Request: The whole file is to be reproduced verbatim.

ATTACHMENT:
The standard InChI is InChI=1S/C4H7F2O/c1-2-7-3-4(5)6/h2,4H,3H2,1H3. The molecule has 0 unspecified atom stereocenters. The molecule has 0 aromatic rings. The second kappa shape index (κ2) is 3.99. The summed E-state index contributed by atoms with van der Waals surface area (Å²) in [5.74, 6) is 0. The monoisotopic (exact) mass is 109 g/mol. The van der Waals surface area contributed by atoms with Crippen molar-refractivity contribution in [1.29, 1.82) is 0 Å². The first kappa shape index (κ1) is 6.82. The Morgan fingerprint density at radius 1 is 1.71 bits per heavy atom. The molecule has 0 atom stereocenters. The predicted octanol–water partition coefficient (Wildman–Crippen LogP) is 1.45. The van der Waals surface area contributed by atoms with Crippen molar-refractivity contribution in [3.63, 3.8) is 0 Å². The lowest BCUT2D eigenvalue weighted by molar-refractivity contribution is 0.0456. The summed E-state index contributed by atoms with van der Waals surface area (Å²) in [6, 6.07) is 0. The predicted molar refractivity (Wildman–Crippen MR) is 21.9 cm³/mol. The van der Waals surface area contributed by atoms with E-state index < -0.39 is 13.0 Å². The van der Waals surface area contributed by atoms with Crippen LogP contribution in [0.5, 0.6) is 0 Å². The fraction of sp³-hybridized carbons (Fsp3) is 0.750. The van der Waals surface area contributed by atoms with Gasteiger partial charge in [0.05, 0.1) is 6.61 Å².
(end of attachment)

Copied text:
The standard InChI is InChI=1S/C4H7F2O/c1-2-7-3-4(5)6/h2,4H,3H2,1H3. The molecule has 0 unspecified atom stereocenters. The molecule has 0 aromatic rings. The second kappa shape index (κ2) is 3.99. The summed E-state index contributed by atoms with van der Waals surface area (Å²) in [5.74, 6) is 0. The monoisotopic (exact) mass is 109 g/mol. The van der Waals surface area contributed by atoms with Crippen molar-refractivity contribution in [1.29, 1.82) is 0 Å². The first kappa shape index (κ1) is 6.82. The Morgan fingerprint density at radius 1 is 1.71 bits per heavy atom. The molecule has 0 atom stereocenters. The predicted octanol–water partition coefficient (Wildman–Crippen LogP) is 1.45. The van der Waals surface area contributed by atoms with Crippen molar-refractivity contribution in [3.63, 3.8) is 0 Å². The lowest BCUT2D eigenvalue weighted by molar-refractivity contribution is 0.0456. The summed E-state index contributed by atoms with van der Waals surface area (Å²) in [6, 6.07) is 0. The predicted molar refractivity (Wildman–Crippen MR) is 21.9 cm³/mol. The van der Waals surface area contributed by atoms with E-state index < -0.39 is 13.0 Å². The van der Waals surface area contributed by atoms with Crippen LogP contribution in [0.5, 0.6) is 0 Å². The fraction of sp³-hybridized carbons (Fsp3) is 0.750. The van der Waals surface area contributed by atoms with Gasteiger partial charge in [0.05, 0.1) is 6.61 Å².